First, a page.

Percents, fractions, and decimals

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A pile of pennies

Each penny is 1% of a dollar.

Percent comes from the Latin words “per cent”. That means “out of a hundred,” like there are 100 cents in a dollar. So “ten per cent” means ten out of every hundred. A dime is ten percent of a dollar. A dollar is ten percent of ten dollars.

If we say that 50% (fifty percent) of people are women, that means that fifty out of a hundred people are women, or half of the people. If we say that 100% of people have hearts, that means that all of them have hearts.

To calculate a percentage for yourself, you need to understand how to multiply fractions and simplify equations. Suppose you have sixty-five seeds, and ten of them have gone moldy. Say you need to know what percentage of the seeds went bad. First write your problem as a fraction: 10/65: ten out of sixty-five seeds went bad.

Now you need to know how much that would be out of a hundred, so set it up as an equation:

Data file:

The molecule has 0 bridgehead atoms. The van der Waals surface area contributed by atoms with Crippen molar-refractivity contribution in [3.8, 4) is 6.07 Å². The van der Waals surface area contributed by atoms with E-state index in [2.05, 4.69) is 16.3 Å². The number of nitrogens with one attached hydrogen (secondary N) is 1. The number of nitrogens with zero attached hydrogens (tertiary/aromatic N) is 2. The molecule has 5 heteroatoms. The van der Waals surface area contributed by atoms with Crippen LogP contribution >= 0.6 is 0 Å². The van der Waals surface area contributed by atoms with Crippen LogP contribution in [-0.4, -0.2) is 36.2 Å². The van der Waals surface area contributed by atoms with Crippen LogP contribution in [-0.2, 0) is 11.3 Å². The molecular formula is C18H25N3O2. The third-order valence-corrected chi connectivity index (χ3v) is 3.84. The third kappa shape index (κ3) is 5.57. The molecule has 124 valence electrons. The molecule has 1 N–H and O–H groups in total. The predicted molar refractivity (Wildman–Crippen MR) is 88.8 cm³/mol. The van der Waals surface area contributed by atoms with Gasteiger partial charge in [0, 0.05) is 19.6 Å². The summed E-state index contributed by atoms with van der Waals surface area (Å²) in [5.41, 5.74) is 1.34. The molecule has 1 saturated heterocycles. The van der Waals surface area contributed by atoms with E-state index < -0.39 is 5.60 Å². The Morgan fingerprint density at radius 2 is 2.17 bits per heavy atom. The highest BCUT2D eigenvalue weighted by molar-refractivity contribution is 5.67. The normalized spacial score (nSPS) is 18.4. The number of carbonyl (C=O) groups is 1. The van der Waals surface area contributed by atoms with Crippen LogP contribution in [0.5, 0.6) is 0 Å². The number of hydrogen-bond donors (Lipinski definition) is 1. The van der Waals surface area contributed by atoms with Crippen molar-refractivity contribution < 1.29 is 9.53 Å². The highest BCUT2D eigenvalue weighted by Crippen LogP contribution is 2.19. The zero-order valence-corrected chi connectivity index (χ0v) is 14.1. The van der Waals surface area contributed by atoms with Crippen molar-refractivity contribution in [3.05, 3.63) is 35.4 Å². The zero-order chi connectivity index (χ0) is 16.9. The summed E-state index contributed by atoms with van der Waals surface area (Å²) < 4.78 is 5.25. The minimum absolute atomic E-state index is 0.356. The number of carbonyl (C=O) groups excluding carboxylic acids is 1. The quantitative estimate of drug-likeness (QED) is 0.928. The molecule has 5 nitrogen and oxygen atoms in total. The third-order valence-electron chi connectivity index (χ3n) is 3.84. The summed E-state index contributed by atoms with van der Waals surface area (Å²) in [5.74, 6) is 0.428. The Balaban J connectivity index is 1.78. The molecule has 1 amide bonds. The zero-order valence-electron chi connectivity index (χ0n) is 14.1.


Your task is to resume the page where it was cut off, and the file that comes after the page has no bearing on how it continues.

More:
An equation for percents

To solve this equation and find out what x is, you’ll need to find a common denominator for your two fractions. Just use 6500 (65×100). Remember to multiply the numerators by the same amount as the denominators! So you get:

Solving a percentage problem

Percentages can also be more than 100 percent. If you planted ten good seeds, and they grew into a hundred peas, you’d have 1000% of your original seeds back, or ten times as much. If you weigh 100 pounds, and your little brother weighs 50 pounds, you weigh 200% as much as he does, or twice as much.

More about Decimals
More about Fractions

Bibliography and further reading about numbers:

   

More about Percents
More about Fractions
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By | 2017-07-29T16:45:17+00:00 July 29th, 2017|Math|0 Comments
Cite this page: Carr, K.E. Percents, fractions, and decimals. Quatr.us Study Guides, July 29, 2017. Web. December 13, 2017.

About the Author:

Karen Carr

Karen Carr is Associate Professor Emerita, Department of History, Portland State University. She holds a doctorate in Classical Art and Archaeology from the University of Michigan. Follow her on Instagram, Pinterest, or Twitter, or buy her book, Vandals to Visigoths.

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